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Lyng v. Northwest Indian Cemetery Protective Ass'n

ELR Citation: 18 ELR 21043
Nos. No. 86-1013, 485 U.S. 439/(U.S., 04/19/1988) Rev'd & remanded

The Court holds that the Free Exercise Clause of the First Amendment does not prohibit the federal government from permitting timber harvesting or constructing roads in the Six Rivers National Forest in California, even where these activities will interfere with native American Indian religious rituals. The Court first concludes that it is advisable for it to address the First Amendment issue, even though it is not clear whether the constitutional question was necessary to the decisions below. Neither the district court nor the court of appeals expressly articulated that a decision on the First Amendment issue was necessary because it might entitle the Indians to relief beyond that to which they were entitled on their statutory claims. However, the structure and language of the district court's injunctive order suggests that its holdings under the National Environmental Policy Act and the Federal Water Pollution Control Act would not have supported all the relief granted. The court of appeals may have been silent on the issue because it understood that the injunction necessarily rested on constitutional grounds.

The Court then holds that the First Amendment does not prohibit the government from permitting timber harvesting in the disputed area or constructing a proposed road between two California towns. Although the harvesting and road construction will severely disrupt the natural environment and the Indians' sacred areas, the government's actions will not coerce the Indians into violating their religious beliefs, nor will they penalize religious activities. Incidental effects of government programs, which may make it more difficult for individuals to practice their religion but which do not coerce them into acting contrary to their religious beliefs, do not require the government to assert a compelling justification for an otherwise lawful action. The First Amendment would not prohibit the government's activities even if they were to virtually destroy the Indians' ability to practice their religion, since the Constitution applies equally to all citizens and can give none of them a veto over public programs that do not prohibit the free exercise of religion. The government's rights to use its own land should not discourage it, however, from accommodating religious practices such as those engaged in by the Indians, and the government has in fact taken numerous steps to minimize the impact that construction of the road will have on the Indians' religious activities. The Court holds that the American Indian Religious Freedom Act does not authorize the injunction against completion of the road, since the Act does not create judicially enforceable individual rights.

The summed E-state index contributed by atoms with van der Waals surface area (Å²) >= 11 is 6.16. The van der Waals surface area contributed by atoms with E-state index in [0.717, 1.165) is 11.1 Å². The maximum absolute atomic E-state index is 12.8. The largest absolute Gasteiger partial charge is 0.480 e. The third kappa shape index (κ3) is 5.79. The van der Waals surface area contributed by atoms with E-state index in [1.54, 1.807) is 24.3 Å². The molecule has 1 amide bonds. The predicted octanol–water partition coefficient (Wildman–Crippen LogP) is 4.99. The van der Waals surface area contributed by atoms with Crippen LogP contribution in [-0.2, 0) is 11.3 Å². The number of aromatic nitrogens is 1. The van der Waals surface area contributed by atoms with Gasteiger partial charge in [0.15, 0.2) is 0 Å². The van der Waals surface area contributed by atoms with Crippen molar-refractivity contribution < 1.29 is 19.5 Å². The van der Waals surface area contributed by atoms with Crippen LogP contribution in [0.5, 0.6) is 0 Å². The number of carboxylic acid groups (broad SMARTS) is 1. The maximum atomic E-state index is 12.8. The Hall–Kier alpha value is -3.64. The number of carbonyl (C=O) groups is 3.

The dissent would hold that federal land use decisions, such as those at issue here, that render the practice of a given religion impossible burden the religion contrary to the requirements of the Free Exercise Clause. Although governmental action that simply offends religious sensibilities may not be challenged, the dissent argues, laws that affect spiritual development by frustrating religious practices trigger constitutional protection. The case at bar can be distinguished from earlier case law in that federal land use decisions are likely to have substantial external effects that governmental actions involving the processing of information will not have.

[The Ninth Circuit's opinions are published at 17 ELR 20021 and 15 ELR 20682; the district court's opinion is published at 13 ELR 20793.]

Counsel for Petitioners
Andrews J. Pincus, Ass't to Solicitor General
Department of Justice, Washington DC 20530
(202) 633-5507

Counsel for Respondents
Marlyn B. Miles
California Indian Legal Services
P.O. Box 1128, Suite A, 324 F St., Eureka CA 99501
(707) 443-8392